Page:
Viking Ship Museum (Oslo): Three stunning burial vessels from the Viking era were excavated on the shores of the Oslofjord and are now displayed in Bygdøy, Oslo's "museum island." The most spectacular is the Oseberg, from the 9th century, a 20m (66-ft.) dragon ship with a wealth of ornaments.
Edvard Munch Museum (Oslo): Here you'll find the most significant collection of the work of Edvard Munch (1863-1944), Scandinavia's most noted artist. The museum, his gift to the city, contains a staggering treasure trove: 1,100 paintings, 4,500 drawings, and about 18,000 prints.
Norwegian Folk Museum (Oslo): Some 140 original buildings from all over Norway were shipped here and reassembled on 14 hectares (35 acres) at Bygdøy. Although Scandinavia is known for such open-air museums, this one is the best. The buildings range from a rare stave church, constructed around 1200, to one of the oldest wooden buildings still standing in Norway. Old-time Norwegian life is captured here like nowhere else.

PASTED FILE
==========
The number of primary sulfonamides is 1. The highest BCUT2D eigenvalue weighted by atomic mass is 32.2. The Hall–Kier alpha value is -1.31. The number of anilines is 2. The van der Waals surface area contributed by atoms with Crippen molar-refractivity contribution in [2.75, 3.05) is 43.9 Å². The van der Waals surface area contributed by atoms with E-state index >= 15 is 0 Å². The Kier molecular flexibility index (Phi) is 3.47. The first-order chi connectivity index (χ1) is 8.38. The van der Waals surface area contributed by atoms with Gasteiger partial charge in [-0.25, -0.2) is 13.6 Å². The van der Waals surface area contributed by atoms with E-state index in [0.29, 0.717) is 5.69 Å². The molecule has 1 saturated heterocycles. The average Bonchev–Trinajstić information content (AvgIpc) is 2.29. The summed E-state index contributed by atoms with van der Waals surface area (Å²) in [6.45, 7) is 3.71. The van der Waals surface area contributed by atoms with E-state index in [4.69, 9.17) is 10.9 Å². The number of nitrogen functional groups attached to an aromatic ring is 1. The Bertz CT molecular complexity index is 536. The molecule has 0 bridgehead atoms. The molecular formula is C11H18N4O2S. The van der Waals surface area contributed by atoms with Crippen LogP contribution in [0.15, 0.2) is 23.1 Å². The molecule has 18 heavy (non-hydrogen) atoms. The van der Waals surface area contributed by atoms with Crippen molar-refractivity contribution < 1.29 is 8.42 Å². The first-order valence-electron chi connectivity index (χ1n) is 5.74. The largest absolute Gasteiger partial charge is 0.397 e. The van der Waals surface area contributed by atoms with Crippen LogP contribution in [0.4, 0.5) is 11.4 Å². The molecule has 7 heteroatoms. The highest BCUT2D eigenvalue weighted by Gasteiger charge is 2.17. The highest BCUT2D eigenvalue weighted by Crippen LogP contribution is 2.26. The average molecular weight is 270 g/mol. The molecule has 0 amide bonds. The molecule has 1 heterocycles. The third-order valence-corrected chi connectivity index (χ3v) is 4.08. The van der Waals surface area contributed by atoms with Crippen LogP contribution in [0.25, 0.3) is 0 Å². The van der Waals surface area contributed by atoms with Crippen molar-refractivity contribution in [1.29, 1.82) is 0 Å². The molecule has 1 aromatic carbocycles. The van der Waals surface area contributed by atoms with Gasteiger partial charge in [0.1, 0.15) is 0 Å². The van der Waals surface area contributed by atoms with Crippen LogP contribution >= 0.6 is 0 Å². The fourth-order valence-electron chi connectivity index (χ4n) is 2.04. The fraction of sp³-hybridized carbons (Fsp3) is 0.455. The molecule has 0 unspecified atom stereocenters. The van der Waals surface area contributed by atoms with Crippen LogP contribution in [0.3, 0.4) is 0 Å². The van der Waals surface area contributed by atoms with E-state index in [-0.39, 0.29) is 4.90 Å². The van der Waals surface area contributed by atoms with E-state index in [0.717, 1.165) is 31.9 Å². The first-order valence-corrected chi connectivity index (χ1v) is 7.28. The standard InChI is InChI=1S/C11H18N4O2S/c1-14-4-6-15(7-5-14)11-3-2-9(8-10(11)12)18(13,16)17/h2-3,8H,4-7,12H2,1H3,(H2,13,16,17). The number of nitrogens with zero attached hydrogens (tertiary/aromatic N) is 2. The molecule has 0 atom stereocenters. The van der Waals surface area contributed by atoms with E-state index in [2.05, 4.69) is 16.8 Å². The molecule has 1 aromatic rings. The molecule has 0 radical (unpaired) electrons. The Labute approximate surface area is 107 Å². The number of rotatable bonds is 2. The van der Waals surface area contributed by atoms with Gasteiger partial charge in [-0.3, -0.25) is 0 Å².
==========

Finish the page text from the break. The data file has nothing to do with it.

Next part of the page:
Vigelandsparken (Oslo): This stunning park in western Oslo displays the lifetime work of Gustav Vigeland, the country's greatest sculptor. In 30-hectare (74-acre) Frogner Park, you can see more than 200 sculptures in granite, bronze, and iron, including Angry Boy, his most celebrated work.
Det Hanseatiske Museum (Bergen): Depicting commercial life on the wharf in the early 18th century, this museum is housed in one of the city's best-preserved wooden buildings. German Hanseatic merchants lived in similar medieval houses near the harbor.
Note: This information was accurate when it was published, but can change without notice. Please be sure to confirm all rates and details directly with the companies in question before planning your trip.